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Happy St. Patrick’s Day

Happy St. Patrick’s Day bloggers,

The luck of the Irish is in full force today.  We are in for a mostly sunny day with a light wind and highs around 50°. The next storm arrives Tuesday and this could bring some heavy downpours.

If you are headed to the parade today it will be around 40° at 11 AM as the parade starts.

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The last time we had river flooding like this over much of the Midwest was in 1993. We did have issues in 2011, but some of these river levels are challenging 1993 levels. The new pattern sets up in October and November and then cycles through the winter, spring and summer(LRC). So, we can take a look at Kansas City rainfall from October 5, 1992 to March 31, 1993 and compare it to the rainfall from October 5, 2018 to March 17, 2019. The worst of the flooding in 1993 occurred in June and July. But, it was a wet and active pattern and since the spring/winter were wet, the ground could not take the massive spring and summer rain events. So, where do we stand as far as rainfall since October 5, 2018?

October 5, 1992-March 31, 1993 KC saw 15.73″ and so far this season we have seen 20.48″ of rain. So, we will be watching this closely as we move through the spring as the active weather pattern continues.

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MONDAY: It will be dry with clouds increasing during the afternoon. Highs will be around 50°. Also, a weak disturbance will race by tonight bringing scattered clouds and perhaps a sprinkle with lows around 30°.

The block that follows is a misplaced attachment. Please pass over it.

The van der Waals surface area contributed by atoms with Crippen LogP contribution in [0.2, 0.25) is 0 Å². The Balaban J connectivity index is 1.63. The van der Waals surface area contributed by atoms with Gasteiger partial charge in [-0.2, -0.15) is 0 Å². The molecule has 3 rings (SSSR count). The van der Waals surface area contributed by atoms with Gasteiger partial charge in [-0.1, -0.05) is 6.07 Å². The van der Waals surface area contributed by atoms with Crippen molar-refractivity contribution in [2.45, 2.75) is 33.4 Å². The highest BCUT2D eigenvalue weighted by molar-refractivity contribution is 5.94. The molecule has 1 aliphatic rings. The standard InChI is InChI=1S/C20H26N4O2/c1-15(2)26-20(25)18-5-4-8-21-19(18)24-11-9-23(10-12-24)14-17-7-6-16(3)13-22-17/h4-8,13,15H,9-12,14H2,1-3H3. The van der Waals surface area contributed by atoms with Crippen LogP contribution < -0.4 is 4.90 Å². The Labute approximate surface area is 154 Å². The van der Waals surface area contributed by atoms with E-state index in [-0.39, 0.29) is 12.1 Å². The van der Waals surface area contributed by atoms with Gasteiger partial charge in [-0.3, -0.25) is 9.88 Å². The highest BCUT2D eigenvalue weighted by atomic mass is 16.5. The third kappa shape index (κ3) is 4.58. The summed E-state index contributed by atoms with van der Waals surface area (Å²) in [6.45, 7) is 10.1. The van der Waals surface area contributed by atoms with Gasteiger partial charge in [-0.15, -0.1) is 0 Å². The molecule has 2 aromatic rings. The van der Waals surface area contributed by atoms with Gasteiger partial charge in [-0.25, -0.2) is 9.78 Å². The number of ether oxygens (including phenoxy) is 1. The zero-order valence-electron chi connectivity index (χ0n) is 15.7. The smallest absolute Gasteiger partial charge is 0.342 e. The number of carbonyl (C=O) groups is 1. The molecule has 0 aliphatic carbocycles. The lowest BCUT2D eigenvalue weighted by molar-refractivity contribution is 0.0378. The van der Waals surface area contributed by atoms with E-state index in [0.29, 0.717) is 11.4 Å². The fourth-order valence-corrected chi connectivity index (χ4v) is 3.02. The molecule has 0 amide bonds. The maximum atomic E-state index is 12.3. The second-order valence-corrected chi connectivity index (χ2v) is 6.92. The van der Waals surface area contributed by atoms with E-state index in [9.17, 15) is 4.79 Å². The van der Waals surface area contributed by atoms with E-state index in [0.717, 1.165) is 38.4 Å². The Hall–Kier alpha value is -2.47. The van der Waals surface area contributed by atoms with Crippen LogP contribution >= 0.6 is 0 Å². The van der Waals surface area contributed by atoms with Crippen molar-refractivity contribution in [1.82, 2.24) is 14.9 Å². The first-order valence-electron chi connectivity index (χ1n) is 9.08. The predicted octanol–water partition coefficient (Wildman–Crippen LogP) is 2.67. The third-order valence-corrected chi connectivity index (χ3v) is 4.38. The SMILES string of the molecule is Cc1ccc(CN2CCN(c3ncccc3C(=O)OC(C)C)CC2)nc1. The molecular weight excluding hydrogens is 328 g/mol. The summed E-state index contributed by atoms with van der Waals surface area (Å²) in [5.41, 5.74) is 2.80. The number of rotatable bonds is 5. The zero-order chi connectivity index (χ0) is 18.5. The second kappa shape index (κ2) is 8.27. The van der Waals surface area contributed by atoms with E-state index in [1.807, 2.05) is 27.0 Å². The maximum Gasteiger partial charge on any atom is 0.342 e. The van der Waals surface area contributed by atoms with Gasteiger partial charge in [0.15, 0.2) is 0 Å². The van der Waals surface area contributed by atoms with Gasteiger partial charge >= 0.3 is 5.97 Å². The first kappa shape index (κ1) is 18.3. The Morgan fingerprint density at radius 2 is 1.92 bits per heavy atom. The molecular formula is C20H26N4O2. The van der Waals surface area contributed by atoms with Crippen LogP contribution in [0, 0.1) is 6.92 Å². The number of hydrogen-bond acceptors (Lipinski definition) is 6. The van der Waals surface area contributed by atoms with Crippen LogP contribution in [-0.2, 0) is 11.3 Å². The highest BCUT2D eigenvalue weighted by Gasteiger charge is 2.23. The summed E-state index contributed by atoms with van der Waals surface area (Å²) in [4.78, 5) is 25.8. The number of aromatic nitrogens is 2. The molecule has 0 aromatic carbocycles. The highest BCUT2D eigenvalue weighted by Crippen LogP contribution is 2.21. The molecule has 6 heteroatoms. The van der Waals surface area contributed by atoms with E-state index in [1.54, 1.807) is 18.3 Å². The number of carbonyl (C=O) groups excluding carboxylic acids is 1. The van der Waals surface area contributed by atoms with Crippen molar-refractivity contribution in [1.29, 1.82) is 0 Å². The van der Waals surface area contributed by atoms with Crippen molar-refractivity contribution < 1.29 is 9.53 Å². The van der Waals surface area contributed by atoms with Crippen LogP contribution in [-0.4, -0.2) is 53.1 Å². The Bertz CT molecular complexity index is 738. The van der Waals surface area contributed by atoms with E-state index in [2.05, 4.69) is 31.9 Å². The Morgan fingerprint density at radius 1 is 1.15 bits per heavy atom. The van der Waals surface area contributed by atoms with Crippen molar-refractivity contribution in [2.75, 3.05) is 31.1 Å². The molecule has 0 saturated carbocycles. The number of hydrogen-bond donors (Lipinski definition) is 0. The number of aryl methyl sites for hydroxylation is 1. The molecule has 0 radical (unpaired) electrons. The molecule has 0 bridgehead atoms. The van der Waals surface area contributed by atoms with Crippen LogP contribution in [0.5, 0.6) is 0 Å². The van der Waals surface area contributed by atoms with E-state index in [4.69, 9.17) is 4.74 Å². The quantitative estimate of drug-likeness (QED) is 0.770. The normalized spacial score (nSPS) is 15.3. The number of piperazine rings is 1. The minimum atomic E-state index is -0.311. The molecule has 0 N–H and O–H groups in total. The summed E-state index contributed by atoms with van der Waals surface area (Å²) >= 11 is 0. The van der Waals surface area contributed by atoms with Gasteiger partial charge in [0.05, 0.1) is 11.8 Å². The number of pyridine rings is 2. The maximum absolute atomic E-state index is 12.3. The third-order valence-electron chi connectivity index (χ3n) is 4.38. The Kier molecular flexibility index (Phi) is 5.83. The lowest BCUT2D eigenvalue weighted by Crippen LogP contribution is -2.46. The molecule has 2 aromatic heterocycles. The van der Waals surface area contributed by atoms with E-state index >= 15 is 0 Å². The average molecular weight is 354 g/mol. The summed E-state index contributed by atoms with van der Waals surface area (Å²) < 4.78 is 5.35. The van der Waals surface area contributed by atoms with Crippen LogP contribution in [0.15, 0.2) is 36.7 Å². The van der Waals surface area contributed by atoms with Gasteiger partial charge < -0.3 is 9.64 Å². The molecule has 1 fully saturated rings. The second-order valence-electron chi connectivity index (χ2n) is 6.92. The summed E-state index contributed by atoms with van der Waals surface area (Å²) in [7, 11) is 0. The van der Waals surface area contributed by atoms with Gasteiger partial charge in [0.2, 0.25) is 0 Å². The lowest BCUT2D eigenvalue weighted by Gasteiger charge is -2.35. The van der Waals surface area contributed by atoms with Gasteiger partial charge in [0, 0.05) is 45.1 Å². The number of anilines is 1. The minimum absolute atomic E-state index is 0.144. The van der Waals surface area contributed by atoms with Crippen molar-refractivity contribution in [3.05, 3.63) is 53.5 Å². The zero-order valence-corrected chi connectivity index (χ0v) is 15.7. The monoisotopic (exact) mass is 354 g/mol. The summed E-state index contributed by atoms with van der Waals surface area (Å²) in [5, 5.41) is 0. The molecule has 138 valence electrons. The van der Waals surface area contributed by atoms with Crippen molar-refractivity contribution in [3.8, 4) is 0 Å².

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TUESDAY: A large area of rain will form in Kansas Monday night then spread east affecting much of Kansas and Missouri. The timing for KC will be from around 4 AM to 7 PM Tuesday with temperatures in the 40s. It will be close to snowing, but should be just warm enough to keep it rain.

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RAINFALL FORECAST: This is not a big storm and it will mostly affect Kansas and Missouri. It will leave Iowa and Nebraska with rainfall amounts of a trace to .10″ and Kansas and Missouri with .10″ to 1″. This will not exacerbate the flooding, but it is more rain. So, it will not help as the ground does not get a chance to dry out. This is how long term flooding evolves. It rains every few days. Every rain event does not cause immediate issues, but contributes to the long term problem.  That is what happened in 1993. The rain events became massive in the spring and summer as warmer air holds more water. And, by the time those rains arrived, the ground was already saturated, and rivers were already high so we had the “Flood of ’93.” I flew over Iowa, from Chicago, in August of 1993 and I will never forget what I saw. Iowa looked like an ocean with the sun glistening off of the water.  I wish I had a cell phone to take the picture.

The next chance of rain after Tuesday is next weekend. It will be hard with this weather pattern to get 5-7 consecutive dry days.

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Have a great week and please DON’T DRINK/TEXT AND DRIVE

Jeff Penner

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